I pulled over to the side of the road and Lara and I were able to secure the bar back up into place and get her bike back on the bike rack. It could have turned out really bad and we were so fortunate that kind and attentive truckers alerted us to the problem. Michael and Fred were ahead of us and because of bad phone service, they didn’t even know we were having difficulties.

The two of them finally came back to us and Michael helped me attach the bike even better and with more security. Apparently, the extension arm wasn’t locked into place. I am not placing blame on anyone, but it wasn’t me that loaded up the bikes!:) When we were finished, I looked up and over at a pasture full of cows in the heavy mist, and I happened to see a beautiful and very unusual white rainbow or a sun halo, so I quickly took a photograph and away we went. If we hadn’t stopped, I wouldn’t have seen this strange phenomenon!

Callie hopped up on the dash right away and she takes her job of Dash Queen Cat quite seriously. Once I start the engine, she leaps up and settles into her spot. She gets all in a huff if we start without her. Callie was obviously exhausted because she slept the whole way up the coast. I don’t think she will be spending too much time worrying about whether Romeo is making an appearance anytime soon. She has much better things to do now and places to see!

The Stories just Write Themselves

There isn’t a day that goes by that I don’t take at least a couple of photographs of poor Callie. Whatever we are doing together, I have my iPhone 7 plus handy and I am always capturing the moment with images of her. I would hate it if someone had the lens turned on me, and Callie sometimes shows great irritation when I have it aimed at her, but for the most part, she is a good sport about it all.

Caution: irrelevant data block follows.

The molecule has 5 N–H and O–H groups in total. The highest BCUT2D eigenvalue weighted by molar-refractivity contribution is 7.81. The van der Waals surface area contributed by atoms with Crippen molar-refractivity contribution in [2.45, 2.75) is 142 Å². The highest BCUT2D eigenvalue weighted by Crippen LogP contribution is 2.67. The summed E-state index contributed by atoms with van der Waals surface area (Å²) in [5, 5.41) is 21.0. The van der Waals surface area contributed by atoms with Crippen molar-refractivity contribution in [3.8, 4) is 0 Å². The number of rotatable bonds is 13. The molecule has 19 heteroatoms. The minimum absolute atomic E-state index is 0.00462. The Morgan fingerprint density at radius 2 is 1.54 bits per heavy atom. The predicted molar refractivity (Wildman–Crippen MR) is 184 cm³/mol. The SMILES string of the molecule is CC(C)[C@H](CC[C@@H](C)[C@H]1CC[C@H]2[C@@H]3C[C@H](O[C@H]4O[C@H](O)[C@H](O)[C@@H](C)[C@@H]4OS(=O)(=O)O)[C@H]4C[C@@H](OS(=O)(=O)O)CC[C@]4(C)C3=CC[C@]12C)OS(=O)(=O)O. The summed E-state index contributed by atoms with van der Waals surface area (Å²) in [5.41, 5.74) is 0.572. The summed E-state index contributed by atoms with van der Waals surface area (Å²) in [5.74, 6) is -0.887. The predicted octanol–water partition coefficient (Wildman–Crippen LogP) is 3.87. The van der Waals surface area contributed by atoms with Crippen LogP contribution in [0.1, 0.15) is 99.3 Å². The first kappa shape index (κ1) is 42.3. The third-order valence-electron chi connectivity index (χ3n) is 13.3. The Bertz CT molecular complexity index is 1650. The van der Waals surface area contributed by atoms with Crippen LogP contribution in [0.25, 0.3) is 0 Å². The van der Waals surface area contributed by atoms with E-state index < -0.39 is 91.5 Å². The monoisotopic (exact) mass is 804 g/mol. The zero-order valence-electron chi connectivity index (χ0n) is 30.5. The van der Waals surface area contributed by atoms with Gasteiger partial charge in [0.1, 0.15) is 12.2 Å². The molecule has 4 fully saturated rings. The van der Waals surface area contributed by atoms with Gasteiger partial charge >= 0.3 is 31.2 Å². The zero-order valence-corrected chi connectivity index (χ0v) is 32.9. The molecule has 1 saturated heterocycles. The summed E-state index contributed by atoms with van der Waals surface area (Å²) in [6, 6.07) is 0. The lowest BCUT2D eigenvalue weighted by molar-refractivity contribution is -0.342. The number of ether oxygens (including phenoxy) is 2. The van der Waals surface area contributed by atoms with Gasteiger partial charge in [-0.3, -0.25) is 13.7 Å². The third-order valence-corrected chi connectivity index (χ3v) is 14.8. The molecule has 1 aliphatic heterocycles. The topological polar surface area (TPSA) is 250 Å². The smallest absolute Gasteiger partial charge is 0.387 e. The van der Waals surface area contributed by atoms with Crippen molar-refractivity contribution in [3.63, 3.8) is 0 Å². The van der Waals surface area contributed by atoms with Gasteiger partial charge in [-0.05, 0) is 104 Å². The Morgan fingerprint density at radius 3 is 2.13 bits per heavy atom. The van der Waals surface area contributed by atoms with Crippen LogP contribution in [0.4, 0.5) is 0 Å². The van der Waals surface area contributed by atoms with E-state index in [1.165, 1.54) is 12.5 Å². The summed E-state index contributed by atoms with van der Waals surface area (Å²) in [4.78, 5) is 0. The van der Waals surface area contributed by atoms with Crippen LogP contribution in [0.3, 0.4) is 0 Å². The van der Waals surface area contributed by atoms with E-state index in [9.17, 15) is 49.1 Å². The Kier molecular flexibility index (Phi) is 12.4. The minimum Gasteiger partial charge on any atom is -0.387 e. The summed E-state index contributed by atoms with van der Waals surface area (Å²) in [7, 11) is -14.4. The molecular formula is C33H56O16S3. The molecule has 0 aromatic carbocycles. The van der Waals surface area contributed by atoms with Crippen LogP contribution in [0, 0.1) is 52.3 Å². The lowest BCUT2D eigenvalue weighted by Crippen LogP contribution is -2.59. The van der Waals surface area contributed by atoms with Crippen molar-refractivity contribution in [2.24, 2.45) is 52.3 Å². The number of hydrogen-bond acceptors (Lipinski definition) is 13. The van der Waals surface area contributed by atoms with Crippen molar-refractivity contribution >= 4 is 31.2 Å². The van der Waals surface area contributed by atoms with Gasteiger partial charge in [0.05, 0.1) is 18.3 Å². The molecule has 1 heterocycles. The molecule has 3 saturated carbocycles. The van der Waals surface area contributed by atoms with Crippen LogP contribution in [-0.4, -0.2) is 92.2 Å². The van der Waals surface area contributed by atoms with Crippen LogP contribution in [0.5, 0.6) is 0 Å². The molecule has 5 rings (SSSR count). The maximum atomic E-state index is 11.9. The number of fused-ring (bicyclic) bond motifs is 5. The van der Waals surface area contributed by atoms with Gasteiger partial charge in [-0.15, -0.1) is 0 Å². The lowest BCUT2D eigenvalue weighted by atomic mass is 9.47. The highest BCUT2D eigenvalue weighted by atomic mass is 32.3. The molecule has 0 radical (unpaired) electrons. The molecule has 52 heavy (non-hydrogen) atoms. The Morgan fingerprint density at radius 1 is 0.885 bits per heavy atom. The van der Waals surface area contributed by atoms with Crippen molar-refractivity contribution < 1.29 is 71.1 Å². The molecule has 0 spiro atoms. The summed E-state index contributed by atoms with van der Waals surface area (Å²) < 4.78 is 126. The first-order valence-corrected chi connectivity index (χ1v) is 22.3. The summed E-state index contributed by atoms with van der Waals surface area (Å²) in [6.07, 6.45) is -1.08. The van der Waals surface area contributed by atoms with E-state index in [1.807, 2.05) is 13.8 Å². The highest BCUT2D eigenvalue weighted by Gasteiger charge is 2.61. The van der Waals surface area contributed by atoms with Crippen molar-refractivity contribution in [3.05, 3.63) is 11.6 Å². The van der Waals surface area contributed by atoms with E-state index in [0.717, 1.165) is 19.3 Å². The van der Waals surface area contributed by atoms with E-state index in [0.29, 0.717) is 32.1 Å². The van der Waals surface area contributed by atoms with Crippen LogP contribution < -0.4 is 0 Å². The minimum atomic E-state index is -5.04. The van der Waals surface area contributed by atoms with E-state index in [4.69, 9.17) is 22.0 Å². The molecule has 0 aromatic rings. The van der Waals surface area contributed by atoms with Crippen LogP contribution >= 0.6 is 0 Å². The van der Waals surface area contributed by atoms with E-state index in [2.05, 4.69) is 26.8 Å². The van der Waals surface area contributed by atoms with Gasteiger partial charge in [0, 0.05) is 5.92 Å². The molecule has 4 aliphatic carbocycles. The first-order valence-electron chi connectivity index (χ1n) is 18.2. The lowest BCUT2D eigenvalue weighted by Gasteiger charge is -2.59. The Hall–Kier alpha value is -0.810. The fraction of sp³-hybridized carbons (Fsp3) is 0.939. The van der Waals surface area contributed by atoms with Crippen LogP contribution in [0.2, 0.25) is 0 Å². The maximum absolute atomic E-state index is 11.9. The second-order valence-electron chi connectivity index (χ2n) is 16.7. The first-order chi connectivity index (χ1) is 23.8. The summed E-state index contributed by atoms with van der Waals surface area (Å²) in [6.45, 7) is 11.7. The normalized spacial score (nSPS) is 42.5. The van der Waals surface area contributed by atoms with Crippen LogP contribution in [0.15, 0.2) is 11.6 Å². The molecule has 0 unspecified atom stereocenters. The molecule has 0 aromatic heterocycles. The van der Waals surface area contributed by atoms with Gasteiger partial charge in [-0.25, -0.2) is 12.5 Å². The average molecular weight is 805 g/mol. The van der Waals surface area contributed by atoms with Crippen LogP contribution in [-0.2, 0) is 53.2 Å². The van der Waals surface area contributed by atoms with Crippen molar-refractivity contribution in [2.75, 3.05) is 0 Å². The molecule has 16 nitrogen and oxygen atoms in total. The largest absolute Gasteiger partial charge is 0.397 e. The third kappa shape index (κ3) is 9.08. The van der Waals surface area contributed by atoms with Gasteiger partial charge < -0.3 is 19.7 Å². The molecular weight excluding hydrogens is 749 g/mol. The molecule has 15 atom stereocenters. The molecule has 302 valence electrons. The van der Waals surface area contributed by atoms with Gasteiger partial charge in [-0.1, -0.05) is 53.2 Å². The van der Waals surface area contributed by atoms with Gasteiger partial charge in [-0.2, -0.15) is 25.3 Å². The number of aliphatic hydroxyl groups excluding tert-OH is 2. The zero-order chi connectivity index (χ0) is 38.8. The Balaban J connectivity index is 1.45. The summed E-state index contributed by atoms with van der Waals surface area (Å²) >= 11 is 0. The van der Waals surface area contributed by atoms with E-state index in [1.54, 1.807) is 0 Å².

So this afternoon we spent time rescuing wild desert honey bees from the pool and basking under the diffused light of the sun. There is a hazy cloud layer but the temperature is warmer, maybe 82 degrees and the insects are starting to hatch and the gnats which feed the hummingbirds aim for your eyes and nose and ears. They are quite annoying but a necessary part of living in the desert where water has been interjected.

So many wild animals benefit from the water sources of golf courses and the trees and shade that they provide. I for one am not a fan of golf but do appreciate the shade and cover from the sun the park-like setting provides for birds, cottontails, and coyotes, even the bighorn sheep depend on the grass and water before the rains come. There have been times that I am driving at night and I will see an entire pack of coyotes romping along the lush green belt.

Springtime is almost upon us and you can feel it in the air. The days are getting longer and this is probably the best time of year for desert inhabitants. Cactus start to bloom which feed the hummingbirds and pollinators, insects thrive which in turn sustain the flocks of migratory birds and people get to enjoy the mild climate in a paradise setting.

She has it Bad!

If you have been following my blog posts for the past week, I have noticed that Callie disappears down the hallway every evening and after searching for her, I found her behind the bedroom chair in the master bedroom and staring out into the darkness of night. The next morning a tomcat strolled through the yard of our remote desert house and mournfully meowed as tomcats will do as he headed home to wherever he lives during the day. Cats normally are not roaming around out here because of the very real danger of coyotes, so I have been surprised to witness a ginger tom and a black and white tuxedo, each cat paying a visit once in the past several years of living out here that I have been aware of. I haven’t caught a glimpse of Romeo lately, but it is obvious that Callie has, and she likes what she sees. She has always hated other cats so her behavior is at odds with past reactions and I can only surmise that he is one helluva Casanova or Callie is just very lonely. Next week we leave for San Fransisco so I am hoping I can keep her busy and her mind off of unrequited love. She sleeps well during the day and is eating just fine. It is only the evening hours that she pines away.